Network by getting involved with your community
You undoubtedly already know that you need to network in order to get further in business, but networking shouldn't be limited to just people in your industry. And you shouldn't be only focusing on networking with the big-wigs (although that can prove useful). Start getting involved with your community as another way to network. Join a group that is based around your interests and entrepreneurship. (Check here to see if there are any small business meet-ups in your area). Volunteering is another great way to meet people at the same time that you help your community.
-Your community involvement will get your name and business recognized within the community, and you will also be making your area a better place to live and work. It's a win-win situation.
DON'T quit your day job
Unless you're ready to dive into your new small business for 60 hours a week, oftentimes without pay, it's a good idea to keep your current job, or at least work part-time somewhere, so you can have some cash reserves ready in case your small business isn't as profitable as you planned in the first year. If this isn't possible for any reason, then at the very least be frugal with the cash you do have. Sign a cheaper lease, or buy a house and rent it to roommates.
-Decrease your burn rate so you have more time to turn your business profitable. Most should be prepared to lower their standard of living temporarily--for the promise of a future, much greater standard of living.
Get specific help from friends, family, and your newly found community
Don't think that being an entrepreneur means you have to do absolutely everything by yourself. In fact, you'll fail if you believe that. Just ask past Handshakin Guest John Paul DeJoria. He says, "Success unshared is failure."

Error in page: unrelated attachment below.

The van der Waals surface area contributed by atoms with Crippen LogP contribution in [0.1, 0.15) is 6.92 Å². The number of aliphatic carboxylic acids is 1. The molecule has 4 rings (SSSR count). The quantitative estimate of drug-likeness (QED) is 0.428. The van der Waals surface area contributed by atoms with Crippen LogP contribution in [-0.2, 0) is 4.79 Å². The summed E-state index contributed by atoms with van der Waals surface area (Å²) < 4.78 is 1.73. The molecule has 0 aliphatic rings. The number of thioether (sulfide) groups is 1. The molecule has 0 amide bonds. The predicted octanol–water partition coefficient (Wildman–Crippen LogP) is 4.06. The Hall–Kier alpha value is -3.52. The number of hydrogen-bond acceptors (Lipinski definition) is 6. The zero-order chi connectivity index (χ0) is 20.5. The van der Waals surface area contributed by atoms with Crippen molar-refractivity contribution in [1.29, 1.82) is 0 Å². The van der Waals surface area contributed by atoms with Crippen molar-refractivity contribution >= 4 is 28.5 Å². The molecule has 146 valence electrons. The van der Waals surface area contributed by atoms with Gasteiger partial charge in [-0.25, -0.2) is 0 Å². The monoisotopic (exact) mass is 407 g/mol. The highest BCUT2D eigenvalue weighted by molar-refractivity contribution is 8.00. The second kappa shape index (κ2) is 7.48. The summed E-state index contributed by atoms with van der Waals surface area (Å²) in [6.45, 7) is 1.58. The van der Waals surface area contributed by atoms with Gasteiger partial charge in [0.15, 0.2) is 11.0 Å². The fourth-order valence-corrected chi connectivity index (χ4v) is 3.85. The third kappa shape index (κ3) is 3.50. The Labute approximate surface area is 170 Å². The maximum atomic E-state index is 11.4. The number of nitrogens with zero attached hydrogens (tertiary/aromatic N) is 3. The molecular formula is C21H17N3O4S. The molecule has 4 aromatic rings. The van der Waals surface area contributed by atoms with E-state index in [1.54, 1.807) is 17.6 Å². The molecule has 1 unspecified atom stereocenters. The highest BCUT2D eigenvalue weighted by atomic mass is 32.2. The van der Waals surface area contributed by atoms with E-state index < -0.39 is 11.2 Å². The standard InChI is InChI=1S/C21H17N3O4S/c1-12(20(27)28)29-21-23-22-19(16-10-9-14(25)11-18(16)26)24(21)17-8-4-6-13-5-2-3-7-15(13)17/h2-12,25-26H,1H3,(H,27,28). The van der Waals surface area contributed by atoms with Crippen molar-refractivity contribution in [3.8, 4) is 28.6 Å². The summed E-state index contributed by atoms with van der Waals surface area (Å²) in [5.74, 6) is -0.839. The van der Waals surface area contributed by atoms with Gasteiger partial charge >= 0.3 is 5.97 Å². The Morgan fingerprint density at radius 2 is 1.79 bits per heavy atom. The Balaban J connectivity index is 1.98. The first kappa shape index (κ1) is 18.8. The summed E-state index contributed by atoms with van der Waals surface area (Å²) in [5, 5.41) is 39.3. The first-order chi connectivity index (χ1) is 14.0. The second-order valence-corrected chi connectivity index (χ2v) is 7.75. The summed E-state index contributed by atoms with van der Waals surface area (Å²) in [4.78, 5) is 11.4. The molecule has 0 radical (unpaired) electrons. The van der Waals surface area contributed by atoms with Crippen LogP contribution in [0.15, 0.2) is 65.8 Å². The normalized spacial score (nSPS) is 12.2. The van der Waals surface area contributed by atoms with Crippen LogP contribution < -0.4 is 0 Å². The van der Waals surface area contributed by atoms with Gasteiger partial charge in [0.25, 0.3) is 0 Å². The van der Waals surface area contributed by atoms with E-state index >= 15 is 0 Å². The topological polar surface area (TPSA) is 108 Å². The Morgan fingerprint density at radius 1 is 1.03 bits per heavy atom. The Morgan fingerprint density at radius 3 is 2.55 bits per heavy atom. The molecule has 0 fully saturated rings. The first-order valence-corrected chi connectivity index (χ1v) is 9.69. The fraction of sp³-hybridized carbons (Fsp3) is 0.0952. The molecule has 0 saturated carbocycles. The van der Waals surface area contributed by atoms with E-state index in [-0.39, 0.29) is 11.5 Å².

Ask for help when you need it, and take help when it's offered. Ask other business owners for advice, ask your techie friend to help you figure out your new software, ask your parents if you can move in for a few months so you can avoid paying rent while you're still figuring things out, ask for anything you need help with to get your business up and running. Oh, and make sure to GIVE help a shit ton to increase your ability to seek help. Then, network more to increase the caliber of people giving you help. It's easy, go shake some hands.
-You might hear no a few times, but the more likely scenario is that you will hear yes, and those yeses will help your business more than you can imagine.
Starting a new business is exciting, and the perks that go with entrepreneurship are definitely worth the risks. But that doesn't mean it's an easy road. Start preparing now for what's ahead. Make local connections, save aggressively however you can, and ask for help when you need it.
-For more information on what you need to know as a first-time entrepreneur, apply to the Handshakin Startup Pre-accelerator.